Late life: a new frontier for physiology.
Published Web Locationhttps://doi.org/10.1086/498179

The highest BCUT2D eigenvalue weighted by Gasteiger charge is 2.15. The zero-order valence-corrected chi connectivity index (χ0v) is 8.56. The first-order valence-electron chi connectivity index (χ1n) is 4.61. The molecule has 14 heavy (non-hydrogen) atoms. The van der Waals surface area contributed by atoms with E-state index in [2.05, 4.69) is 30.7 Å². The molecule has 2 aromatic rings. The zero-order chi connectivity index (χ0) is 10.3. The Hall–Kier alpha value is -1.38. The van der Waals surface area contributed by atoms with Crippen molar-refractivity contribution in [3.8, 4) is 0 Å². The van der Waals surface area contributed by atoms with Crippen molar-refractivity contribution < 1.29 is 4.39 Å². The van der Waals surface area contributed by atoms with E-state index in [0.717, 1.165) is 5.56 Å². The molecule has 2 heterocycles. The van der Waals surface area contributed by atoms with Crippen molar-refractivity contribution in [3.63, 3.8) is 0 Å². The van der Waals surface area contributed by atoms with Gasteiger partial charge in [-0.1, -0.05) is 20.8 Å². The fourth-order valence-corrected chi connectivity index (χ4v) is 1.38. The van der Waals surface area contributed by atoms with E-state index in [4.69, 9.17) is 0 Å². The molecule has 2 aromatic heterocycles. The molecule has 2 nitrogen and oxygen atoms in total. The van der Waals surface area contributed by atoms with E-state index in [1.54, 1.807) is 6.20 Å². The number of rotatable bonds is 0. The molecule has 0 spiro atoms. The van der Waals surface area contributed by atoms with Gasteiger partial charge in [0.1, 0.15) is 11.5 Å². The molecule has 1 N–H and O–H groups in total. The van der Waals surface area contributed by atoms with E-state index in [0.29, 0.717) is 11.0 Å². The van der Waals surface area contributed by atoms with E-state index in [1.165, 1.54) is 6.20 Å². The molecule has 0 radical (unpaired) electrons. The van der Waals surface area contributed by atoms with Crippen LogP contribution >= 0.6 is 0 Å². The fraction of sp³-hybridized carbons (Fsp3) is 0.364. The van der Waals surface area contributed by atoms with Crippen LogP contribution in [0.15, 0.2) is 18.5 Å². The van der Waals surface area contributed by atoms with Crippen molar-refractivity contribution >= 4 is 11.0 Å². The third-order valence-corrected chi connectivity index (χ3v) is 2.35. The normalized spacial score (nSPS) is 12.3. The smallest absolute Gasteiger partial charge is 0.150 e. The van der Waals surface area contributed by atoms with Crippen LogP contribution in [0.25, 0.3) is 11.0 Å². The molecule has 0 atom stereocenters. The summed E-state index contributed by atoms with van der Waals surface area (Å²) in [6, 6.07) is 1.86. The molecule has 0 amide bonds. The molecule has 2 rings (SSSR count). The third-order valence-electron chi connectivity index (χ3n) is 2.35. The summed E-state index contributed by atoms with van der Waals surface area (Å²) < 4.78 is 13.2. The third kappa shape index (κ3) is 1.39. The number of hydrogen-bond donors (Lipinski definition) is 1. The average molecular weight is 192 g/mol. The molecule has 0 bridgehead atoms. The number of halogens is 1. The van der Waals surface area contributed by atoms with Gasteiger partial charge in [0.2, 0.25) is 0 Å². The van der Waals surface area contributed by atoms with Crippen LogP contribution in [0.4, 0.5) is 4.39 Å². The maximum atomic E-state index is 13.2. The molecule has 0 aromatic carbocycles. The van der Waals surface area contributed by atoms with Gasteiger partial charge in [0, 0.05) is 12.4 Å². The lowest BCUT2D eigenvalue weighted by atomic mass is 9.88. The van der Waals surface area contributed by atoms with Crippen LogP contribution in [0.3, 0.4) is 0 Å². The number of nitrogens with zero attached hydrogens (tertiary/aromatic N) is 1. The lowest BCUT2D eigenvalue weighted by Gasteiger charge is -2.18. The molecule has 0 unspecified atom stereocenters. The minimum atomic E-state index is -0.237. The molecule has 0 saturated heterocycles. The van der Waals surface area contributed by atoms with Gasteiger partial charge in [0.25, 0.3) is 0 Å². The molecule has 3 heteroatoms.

Late life is a distinct phase of life that occurs after the aging period and is now known to be general among aging organisms. While aging is characterized by a deterioration in survivorship and fertility, late life is characterized by the cessation of such age-related deterioration. Thus, late life presents a new and interesting area of research not only for evolutionary biology but also for physiology. In this article, we present the theoretical and experimental background to late life, as developed by evolutionary biologists and demographers. We discuss the discovery of late life and the two main theories developed to explain this phase of life: lifelong demographic heterogeneity theory and evolutionary theory based on the force of natural selection. Finally, we suggest topics for future physiological research on late life.